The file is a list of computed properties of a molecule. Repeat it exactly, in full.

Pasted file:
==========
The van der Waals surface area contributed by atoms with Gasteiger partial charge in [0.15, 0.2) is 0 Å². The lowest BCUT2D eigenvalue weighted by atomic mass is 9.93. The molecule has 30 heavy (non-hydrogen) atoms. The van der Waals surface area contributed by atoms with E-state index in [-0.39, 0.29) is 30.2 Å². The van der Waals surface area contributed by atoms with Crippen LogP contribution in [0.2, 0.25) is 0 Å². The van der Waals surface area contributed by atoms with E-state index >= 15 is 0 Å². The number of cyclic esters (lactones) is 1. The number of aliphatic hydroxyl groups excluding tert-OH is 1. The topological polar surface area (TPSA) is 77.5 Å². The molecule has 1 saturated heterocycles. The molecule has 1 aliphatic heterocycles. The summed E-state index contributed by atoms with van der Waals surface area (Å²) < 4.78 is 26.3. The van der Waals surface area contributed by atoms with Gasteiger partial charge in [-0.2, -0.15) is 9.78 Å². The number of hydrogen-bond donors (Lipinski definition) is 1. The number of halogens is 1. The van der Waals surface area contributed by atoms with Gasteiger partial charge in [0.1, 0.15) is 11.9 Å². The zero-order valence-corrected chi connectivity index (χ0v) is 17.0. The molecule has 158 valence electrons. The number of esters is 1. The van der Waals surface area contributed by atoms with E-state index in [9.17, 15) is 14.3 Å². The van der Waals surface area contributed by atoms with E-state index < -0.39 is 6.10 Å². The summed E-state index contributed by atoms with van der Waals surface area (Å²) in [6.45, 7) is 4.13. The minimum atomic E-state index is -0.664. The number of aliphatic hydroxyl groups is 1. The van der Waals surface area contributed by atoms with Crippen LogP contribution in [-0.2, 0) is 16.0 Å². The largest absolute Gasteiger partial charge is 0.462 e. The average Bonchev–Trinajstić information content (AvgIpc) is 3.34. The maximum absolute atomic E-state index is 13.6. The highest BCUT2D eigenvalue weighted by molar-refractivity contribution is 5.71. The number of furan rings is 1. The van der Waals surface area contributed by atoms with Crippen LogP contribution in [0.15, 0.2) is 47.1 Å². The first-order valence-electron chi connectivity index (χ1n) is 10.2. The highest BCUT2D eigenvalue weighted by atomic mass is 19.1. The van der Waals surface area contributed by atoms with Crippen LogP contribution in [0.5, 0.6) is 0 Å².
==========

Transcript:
The van der Waals surface area contributed by atoms with Gasteiger partial charge in [0.15, 0.2) is 0 Å². The lowest BCUT2D eigenvalue weighted by atomic mass is 9.93. The molecule has 30 heavy (non-hydrogen) atoms. The van der Waals surface area contributed by atoms with E-state index in [-0.39, 0.29) is 30.2 Å². The van der Waals surface area contributed by atoms with Crippen LogP contribution in [0.2, 0.25) is 0 Å². The van der Waals surface area contributed by atoms with E-state index >= 15 is 0 Å². The number of cyclic esters (lactones) is 1. The number of aliphatic hydroxyl groups excluding tert-OH is 1. The topological polar surface area (TPSA) is 77.5 Å². The molecule has 1 saturated heterocycles. The molecule has 1 aliphatic heterocycles. The summed E-state index contributed by atoms with van der Waals surface area (Å²) < 4.78 is 26.3. The van der Waals surface area contributed by atoms with Gasteiger partial charge in [-0.2, -0.15) is 9.78 Å². The number of hydrogen-bond donors (Lipinski definition) is 1. The number of halogens is 1. The van der Waals surface area contributed by atoms with Gasteiger partial charge in [0.1, 0.15) is 11.9 Å². The zero-order valence-corrected chi connectivity index (χ0v) is 17.0. The molecule has 158 valence electrons. The number of esters is 1. The van der Waals surface area contributed by atoms with E-state index in [9.17, 15) is 14.3 Å². The van der Waals surface area contributed by atoms with E-state index < -0.39 is 6.10 Å². The summed E-state index contributed by atoms with van der Waals surface area (Å²) in [6.45, 7) is 4.13. The minimum atomic E-state index is -0.664. The number of aliphatic hydroxyl groups is 1. The van der Waals surface area contributed by atoms with Crippen LogP contribution in [-0.2, 0) is 16.0 Å². The largest absolute Gasteiger partial charge is 0.462 e. The average Bonchev–Trinajstić information content (AvgIpc) is 3.34. The maximum absolute atomic E-state index is 13.6. The highest BCUT2D eigenvalue weighted by molar-refractivity contribution is 5.71. The number of furan rings is 1. The van der Waals surface area contributed by atoms with Crippen LogP contribution in [0.15, 0.2) is 47.1 Å². The first-order valence-electron chi connectivity index (χ1n) is 10.2. The highest BCUT2D eigenvalue weighted by atomic mass is 19.1. The van der Waals surface area contributed by atoms with Crippen LogP contribution in [0.5, 0.6) is 0 Å².